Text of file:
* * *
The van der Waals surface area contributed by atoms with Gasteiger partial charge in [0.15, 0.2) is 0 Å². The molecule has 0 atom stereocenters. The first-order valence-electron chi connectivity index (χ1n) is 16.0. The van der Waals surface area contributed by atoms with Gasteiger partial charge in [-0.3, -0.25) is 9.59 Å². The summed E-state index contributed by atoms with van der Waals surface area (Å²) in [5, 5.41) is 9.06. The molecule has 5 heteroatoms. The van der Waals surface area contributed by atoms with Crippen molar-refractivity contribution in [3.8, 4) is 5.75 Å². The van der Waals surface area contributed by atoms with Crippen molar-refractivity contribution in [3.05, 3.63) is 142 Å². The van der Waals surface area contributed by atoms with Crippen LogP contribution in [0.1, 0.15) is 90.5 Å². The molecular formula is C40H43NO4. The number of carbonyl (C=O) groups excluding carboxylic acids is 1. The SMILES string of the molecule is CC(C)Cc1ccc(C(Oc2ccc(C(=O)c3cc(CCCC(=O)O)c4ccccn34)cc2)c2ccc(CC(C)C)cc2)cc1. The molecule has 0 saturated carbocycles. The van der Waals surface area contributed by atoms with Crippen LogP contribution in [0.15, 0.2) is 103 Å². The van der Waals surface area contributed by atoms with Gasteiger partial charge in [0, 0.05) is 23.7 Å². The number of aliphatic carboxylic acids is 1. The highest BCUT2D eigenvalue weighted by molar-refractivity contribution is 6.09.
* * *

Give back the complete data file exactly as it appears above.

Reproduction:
The van der Waals surface area contributed by atoms with Gasteiger partial charge in [0.15, 0.2) is 0 Å². The molecule has 0 atom stereocenters. The first-order valence-electron chi connectivity index (χ1n) is 16.0. The van der Waals surface area contributed by atoms with Gasteiger partial charge in [-0.3, -0.25) is 9.59 Å². The summed E-state index contributed by atoms with van der Waals surface area (Å²) in [5, 5.41) is 9.06. The molecule has 5 heteroatoms. The van der Waals surface area contributed by atoms with Crippen molar-refractivity contribution in [3.8, 4) is 5.75 Å². The van der Waals surface area contributed by atoms with Crippen molar-refractivity contribution in [3.05, 3.63) is 142 Å². The van der Waals surface area contributed by atoms with Crippen LogP contribution in [0.1, 0.15) is 90.5 Å². The molecular formula is C40H43NO4. The number of carbonyl (C=O) groups excluding carboxylic acids is 1. The SMILES string of the molecule is CC(C)Cc1ccc(C(Oc2ccc(C(=O)c3cc(CCCC(=O)O)c4ccccn34)cc2)c2ccc(CC(C)C)cc2)cc1. The molecule has 0 saturated carbocycles. The van der Waals surface area contributed by atoms with Crippen LogP contribution in [0.15, 0.2) is 103 Å². The van der Waals surface area contributed by atoms with Gasteiger partial charge in [0, 0.05) is 23.7 Å². The number of aliphatic carboxylic acids is 1. The highest BCUT2D eigenvalue weighted by molar-refractivity contribution is 6.09.